Dairy Exports Rely on NAFTA Negotiations
When Jim Mulhern, president and CEO of the National Milk Producers Federation, and his counterparts Tom Vilsack, CEO of USDEC and Michael Dykes, CEO of IDFA, left on their trip to Mexico earlier this month they had one goal in mind: commit to a loyal partnership between U.S. dairy and Mexico. One giant piece of that puzzle is the North American Free Trade Agreement which President Trump has vowed to open for renegotiation.
Mexico is a critical trade partner for the U.S. dairy industry. In fact, according to Mulhern, it’s worth $1.2 billion per year.
“Mexico is also the largest export market for U.S. soy, corn and pork,” Mulhern told AgriTalk host Mike Adams. “We wanted to be sure that our counterparts in Mexico understand our commitment to the market.”
Mulhern said that through the history of NAFTA, the U.S. has worked closely with the Mexican dairy industry to build consumer demand as well as domestic infrastructure. Since the start of NAFTA, milk production in Mexico has improved 60%. That growth, while considerable, is still not enough to meet consumer demand which is why imports continue.
According to Mulhern, Mexico is “concerned about having all of their eggs in one basket” and is looking at other countries that could provide them the same goods they currently get from the U.S. That includes opening and continuing talks with two significant competitors to U.S. products, New Zealand and the European Union (EU).
“Keep in mind that Mexico is already engaged in free trade agreements with the EU,” Mulhern said. “The EU is the largest dairy exporter in the world.”
The reason Mexico has become such an important market for the U.S. is both proximity and our ability to export goods there tax and duty free. Currently, countries like the EU have only a small amount of product they can export to the country without paying tariffs. The U.S. has unlimited tariff-free access.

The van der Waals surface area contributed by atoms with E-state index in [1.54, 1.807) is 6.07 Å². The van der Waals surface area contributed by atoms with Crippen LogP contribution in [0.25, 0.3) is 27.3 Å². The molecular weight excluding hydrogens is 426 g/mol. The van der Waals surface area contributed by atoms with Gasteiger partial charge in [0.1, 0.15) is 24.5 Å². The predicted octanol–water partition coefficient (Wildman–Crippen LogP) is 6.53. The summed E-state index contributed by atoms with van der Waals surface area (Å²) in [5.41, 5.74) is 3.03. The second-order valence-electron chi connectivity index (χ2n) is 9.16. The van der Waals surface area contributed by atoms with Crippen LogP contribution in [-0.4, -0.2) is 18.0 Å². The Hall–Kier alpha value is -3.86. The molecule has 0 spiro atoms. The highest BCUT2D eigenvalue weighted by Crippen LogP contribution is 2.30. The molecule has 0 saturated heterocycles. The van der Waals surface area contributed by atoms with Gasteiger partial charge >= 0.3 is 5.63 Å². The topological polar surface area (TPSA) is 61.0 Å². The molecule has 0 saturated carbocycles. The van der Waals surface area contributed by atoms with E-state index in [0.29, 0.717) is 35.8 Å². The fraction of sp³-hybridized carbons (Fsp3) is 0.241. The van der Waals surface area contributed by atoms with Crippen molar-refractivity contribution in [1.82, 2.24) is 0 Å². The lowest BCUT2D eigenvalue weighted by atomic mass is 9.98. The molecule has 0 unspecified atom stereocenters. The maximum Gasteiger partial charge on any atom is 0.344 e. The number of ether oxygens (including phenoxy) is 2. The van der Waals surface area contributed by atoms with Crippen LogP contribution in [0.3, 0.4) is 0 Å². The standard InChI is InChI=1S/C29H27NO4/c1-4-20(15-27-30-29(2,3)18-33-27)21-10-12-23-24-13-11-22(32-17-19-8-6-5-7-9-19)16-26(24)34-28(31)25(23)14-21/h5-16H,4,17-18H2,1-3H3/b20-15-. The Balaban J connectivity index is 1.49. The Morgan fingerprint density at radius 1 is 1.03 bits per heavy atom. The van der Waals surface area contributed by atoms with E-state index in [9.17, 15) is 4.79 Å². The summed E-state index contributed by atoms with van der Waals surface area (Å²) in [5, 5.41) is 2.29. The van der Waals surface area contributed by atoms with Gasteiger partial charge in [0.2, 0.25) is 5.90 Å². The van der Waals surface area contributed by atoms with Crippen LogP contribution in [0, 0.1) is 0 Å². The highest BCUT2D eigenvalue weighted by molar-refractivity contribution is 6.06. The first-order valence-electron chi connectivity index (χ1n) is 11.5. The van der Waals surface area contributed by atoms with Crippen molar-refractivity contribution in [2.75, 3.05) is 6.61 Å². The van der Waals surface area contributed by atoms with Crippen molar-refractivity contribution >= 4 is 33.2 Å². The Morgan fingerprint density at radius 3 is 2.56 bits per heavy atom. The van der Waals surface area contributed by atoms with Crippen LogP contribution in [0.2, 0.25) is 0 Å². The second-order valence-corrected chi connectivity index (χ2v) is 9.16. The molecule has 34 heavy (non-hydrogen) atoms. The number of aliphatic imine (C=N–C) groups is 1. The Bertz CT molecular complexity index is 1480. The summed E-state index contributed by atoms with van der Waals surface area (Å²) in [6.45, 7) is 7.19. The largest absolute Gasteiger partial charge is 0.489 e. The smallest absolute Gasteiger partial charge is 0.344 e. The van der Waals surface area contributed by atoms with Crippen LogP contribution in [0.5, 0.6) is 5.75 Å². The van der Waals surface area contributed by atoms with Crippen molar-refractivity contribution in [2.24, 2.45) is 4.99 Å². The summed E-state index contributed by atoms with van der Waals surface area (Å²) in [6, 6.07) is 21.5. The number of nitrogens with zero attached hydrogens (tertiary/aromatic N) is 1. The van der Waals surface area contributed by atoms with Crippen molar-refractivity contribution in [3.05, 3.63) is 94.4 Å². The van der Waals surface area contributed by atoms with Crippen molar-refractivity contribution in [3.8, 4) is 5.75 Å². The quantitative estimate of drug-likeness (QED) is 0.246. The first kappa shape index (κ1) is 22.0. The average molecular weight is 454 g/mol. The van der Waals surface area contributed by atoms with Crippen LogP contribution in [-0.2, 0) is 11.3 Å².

“If they provide that to other countries, we will be competing with other countries,” Mulhern said. “Given the excess product the EU has they would be able to dump that product into Mexico.”
One influence the EU could also have is with regard to geographical indications on cheese products. Canada has changed labeling policy to remove geographical indicators and the U.S. is encouraging Mexico to not follow suit.
Mulhern said the trio’s message of commitment was well received by Mexican dairy officials. What happens with New Zealand will be an indicator of how much Mexico values their partnership with the U.S. “What happens with New Zealand and Mexico will be telling on our relationships,” Mulhern says.
The Canada Conundrum
Mexico isn’t the only priority in the NAFTA renegotiations. The biggest hurdle for the dairy industry with the current NAFTA agreement is Canada.
“The concern of the U.S. dairy industry is huge issues with Canada that we hope would be addressed in a revision of NAFTA,” Mulhern said. “Up until now Canada has not been a strong and willing partner.”
Dairy leaders are fired up over a change in Canada’s milk pricing policy, implemented in Ontario last year, which is intended to slash milk imports from the U.S. The policy, which is slated to be used by other Canadian provinces this year, will allow the country to sell dairy ingredients below cost in international markets, obviously creating heartburn for U.S. dairy exports.
“It’s important to remember that trade agreements have to have win, wins,” Mulhern said. “That will be the challenge going forward in these negotiations. It’s important that as we move forward we strike the right balance.”
Dairy industry leaders are supportive of re-working the decades old trade deal, but say it must be done carefully.
“Our goal is to strengthen NAFTA,” Mulhern said. “Any agreement that is more than 20 years old can be updated. Ideally the U.S., Mexico and Canada will walk hand in hand across the finish line.”
Listen to Mulhern on AgriTalk Radio below.